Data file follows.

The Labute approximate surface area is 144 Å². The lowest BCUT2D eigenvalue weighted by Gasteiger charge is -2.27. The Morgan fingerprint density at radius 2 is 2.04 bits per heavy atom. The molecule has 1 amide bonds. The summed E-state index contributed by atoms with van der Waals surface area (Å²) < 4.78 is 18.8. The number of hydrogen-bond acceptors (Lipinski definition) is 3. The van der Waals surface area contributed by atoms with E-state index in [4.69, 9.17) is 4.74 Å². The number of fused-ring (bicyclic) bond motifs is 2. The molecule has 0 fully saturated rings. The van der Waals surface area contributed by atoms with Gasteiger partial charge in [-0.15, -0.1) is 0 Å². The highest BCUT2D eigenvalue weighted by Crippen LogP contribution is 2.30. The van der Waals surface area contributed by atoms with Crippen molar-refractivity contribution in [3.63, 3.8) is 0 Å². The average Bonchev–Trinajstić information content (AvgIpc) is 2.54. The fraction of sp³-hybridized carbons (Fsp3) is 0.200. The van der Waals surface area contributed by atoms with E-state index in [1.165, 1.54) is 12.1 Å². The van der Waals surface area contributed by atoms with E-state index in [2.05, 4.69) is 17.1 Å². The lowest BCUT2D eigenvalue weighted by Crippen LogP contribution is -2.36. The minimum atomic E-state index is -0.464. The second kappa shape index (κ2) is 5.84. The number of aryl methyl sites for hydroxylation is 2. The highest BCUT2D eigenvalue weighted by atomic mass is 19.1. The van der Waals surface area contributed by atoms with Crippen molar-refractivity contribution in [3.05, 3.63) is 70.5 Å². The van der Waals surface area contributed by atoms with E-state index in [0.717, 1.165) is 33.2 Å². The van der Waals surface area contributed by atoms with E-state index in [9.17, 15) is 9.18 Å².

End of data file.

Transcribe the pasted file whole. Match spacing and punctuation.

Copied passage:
The Labute approximate surface area is 144 Å². The lowest BCUT2D eigenvalue weighted by Gasteiger charge is -2.27. The Morgan fingerprint density at radius 2 is 2.04 bits per heavy atom. The molecule has 1 amide bonds. The summed E-state index contributed by atoms with van der Waals surface area (Å²) < 4.78 is 18.8. The number of hydrogen-bond acceptors (Lipinski definition) is 3. The van der Waals surface area contributed by atoms with E-state index in [4.69, 9.17) is 4.74 Å². The number of fused-ring (bicyclic) bond motifs is 2. The molecule has 0 fully saturated rings. The van der Waals surface area contributed by atoms with Gasteiger partial charge in [-0.15, -0.1) is 0 Å². The highest BCUT2D eigenvalue weighted by Crippen LogP contribution is 2.30. The van der Waals surface area contributed by atoms with Crippen molar-refractivity contribution in [3.63, 3.8) is 0 Å². The average Bonchev–Trinajstić information content (AvgIpc) is 2.54. The fraction of sp³-hybridized carbons (Fsp3) is 0.200. The van der Waals surface area contributed by atoms with E-state index in [1.165, 1.54) is 12.1 Å². The van der Waals surface area contributed by atoms with E-state index in [2.05, 4.69) is 17.1 Å². The lowest BCUT2D eigenvalue weighted by Crippen LogP contribution is -2.36. The minimum atomic E-state index is -0.464. The second kappa shape index (κ2) is 5.84. The number of aryl methyl sites for hydroxylation is 2. The highest BCUT2D eigenvalue weighted by atomic mass is 19.1. The van der Waals surface area contributed by atoms with Crippen molar-refractivity contribution in [3.05, 3.63) is 70.5 Å². The van der Waals surface area contributed by atoms with E-state index in [0.717, 1.165) is 33.2 Å². The van der Waals surface area contributed by atoms with E-state index in [9.17, 15) is 9.18 Å².